Large, perfectly formed gorgonian sea fans of various hues and carpets of luxuriant yellow soft corals adorn the tumble of underwater pinnacles and bommies. The fusiliers zip around your head as you peek down into fan-filled crevices, red soldierfish dip in and out of cracks in the rocks and there are angelfish all over the place, adding even more colour to the scene. On the seabed at around 30m are several copses of tall, pale sea whips, giving the site an otherworldly look. Look out also for pufferfish, porcupinefish and several different types of sweetlips. It is a fine dive and, together with the Badai Bay shipwreck, gives divers a two-tank dive to rival anything found in far more celebrated diving destinations elsewhere.

The descent at Airport Perimeter
The descent at Airport Perimeter. Photo by Kyo Liu

Warship. For some of the best diving in the north, take a boat out of Dongqing Port and head for the northeastern corner of the island, where massive chunks of lava jut up from the ocean. One of these rocks is called Warship, apparently because, during World War Two, the row of jagged pinnacles and spires looked enough like a large boat from the air for American aircraft hunting for Japanese ships to drop bombs on it.

As you leave Dongqing, massive central cliffs lour over the coastal plain of lava behind you. Ahead lies the vast Pacific. The topside topography of the Warship rocks is repeated underwater, with a pattern of pinnacles and spires. You descend and swim out to sea and back again, making the transition from peak to peak, the excellent visibility allowing you always to perceive the next mountain in the series from the previous one. Each one is initially just a vague shape in the distance but, as you approach, it looms into clearer view, the definition improves and then, suddenly you are upon it. The experience is just as dramatic as it sounds.

The best way to dive the site is to go deep as you head out along the line of pinnacles, staying close to the sand and exploring canyons and smaller bommies on the seabed along the way. You should not dawdle on the way, as your aim is to reach the highlight of the Warship dive before you run out of no-decompression time. This highlight is a mass of fabulous sea fans, yellow to the naked eye but orange in the glare of a video light, which have grown in profusion in a narrow crevice between two bommies at a depth of around 30 to 36m. The sand here is at 40m, which is where you need to be to get the shot from below the fans growing in terraces up the side of the cliff.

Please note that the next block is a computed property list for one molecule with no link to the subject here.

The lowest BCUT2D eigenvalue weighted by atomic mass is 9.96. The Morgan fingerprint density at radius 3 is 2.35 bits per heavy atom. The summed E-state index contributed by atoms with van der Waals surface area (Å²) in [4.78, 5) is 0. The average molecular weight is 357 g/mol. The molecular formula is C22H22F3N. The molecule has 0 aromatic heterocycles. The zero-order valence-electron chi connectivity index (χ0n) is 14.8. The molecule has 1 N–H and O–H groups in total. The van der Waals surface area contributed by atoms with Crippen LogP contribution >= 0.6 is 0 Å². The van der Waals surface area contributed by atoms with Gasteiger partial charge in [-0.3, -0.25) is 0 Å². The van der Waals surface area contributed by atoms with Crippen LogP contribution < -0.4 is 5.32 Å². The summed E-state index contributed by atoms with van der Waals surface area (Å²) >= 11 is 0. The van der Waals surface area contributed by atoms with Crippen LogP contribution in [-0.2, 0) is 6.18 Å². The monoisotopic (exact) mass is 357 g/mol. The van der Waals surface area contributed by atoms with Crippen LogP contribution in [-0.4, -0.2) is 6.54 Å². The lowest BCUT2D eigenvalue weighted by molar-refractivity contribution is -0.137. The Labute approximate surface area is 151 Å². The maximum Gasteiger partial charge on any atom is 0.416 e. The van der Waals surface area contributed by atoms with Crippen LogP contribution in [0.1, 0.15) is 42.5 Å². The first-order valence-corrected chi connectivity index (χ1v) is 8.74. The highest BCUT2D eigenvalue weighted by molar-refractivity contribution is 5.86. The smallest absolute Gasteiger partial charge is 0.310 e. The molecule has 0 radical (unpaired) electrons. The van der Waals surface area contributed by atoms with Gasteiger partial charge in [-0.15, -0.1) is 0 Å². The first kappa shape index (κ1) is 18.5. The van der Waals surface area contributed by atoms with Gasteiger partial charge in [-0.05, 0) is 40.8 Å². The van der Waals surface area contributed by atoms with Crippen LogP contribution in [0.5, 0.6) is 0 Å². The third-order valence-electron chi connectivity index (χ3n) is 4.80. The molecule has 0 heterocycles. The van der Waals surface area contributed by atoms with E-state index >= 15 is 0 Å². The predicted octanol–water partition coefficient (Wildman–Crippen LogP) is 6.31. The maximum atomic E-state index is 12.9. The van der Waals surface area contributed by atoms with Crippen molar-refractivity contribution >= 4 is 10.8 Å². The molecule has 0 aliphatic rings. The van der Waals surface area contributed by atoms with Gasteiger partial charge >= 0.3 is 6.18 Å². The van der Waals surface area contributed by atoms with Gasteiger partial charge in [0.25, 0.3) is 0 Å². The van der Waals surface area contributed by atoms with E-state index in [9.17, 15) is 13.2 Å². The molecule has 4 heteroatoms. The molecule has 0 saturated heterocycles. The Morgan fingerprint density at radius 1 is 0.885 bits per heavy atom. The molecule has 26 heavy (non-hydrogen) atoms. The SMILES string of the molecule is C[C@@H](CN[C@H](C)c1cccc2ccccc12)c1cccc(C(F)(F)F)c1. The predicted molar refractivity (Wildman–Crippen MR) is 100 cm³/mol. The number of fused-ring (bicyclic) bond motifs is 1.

At this point, your guide will usually turn the dive and take you back the way you came but via the “mountain tops” this time. This will involve you making jumps through blue water between the pretty reefs that have colonised the sections of pinnacle that receive the most sunlight. On a blue-sky day, from mid-morning onwards, these coral gardens will be glowing with clouds of small reef fish milling about and sparkling and shimmering in the sun.

Pinnacle top at Lady Rock
Pinnacle top at Lady Rock. Photo by Kyo Liu

Lady Rock.  At Lady Rock on the northwestern coast, there is another “mountain hopping” dive, similar to Warship, but shallower. This is a shore dive at the end of a short path that leads down from the road. Underwater, the series of pinnacles heading out to sea is riddled with a maze of canyons. One of the highlights of the dive comes early, with a long sea cave full of copper sweepers swarming around in the near-total darkness. You will need a dive light to get the most out of this site, even in the daytime.

At depth, inside the canyons, sea snakes are abundant, and they are the major attraction. The final pinnacle in the line-up bottoms out at 30m and this is usually where you will turn the dive. As at Warship, the best way to go back is to swim slowly up to the top of this last mini-mountain and then “island hop” your way back across the others, stopping at each to watch the wonderful collection of marine animals that has assembled at the top of each pinnacle. This is where most of the life is: anemones, schooling reef fish, hawkfish poised on coral stands and cleaner wrasse working hard to service a never-ending queue of customers. With the excellent visibility, if you look down as you pass from peak to peak, you will see the sand far below and feel like you are flying.

Sea snake on reef
Sea snake on reef at Orchid Island, Taiwan. Photo by Kyo Liu

Dive operators

Blue Ocean House (BOH) Resort in Hongtou village began life as a guesthouse 20 years ago. In those days, owner Chan Ge would take people diving as a freelance operator but, 10 years ago, he opened a well-equipped, full-service dive centre and expanded the accommodation. Find them online at and

Harry Lin worked in diving in Palau for 15 years before coming to Orchid Island and runs Tec Only in Langdao on the northern coast. Contact Harry on +886-921345376. He works with Langdao guesthouses MingMing and Among.

Simon Pridmore is the author of the international bestsellers Scuba Fundamental: Start Diving the Right Way, Scuba Confidential: An Insider’s Guide to Becoming a Better Diver, Scuba Exceptional: Become the Best Diver You Can Be, and Scuba Professional: Insights into Sport Diver Training & Operations, which are now available in a compendium. He is also the co-author of the Diving & Snorkeling Guide to Bali and the Diving & Snorkeling Guide to Raja Ampat & Northeast Indonesia. His recent published books include The Diver Who Fell From The Sky, Dive into Taiwan, Scuba Physiological: Think You Know All About Scuba Medicine? Think Again! and the Dining with Divers series of cookbooks. For more information, please see his website at:


Press releases from Divers Alert Network (DAN)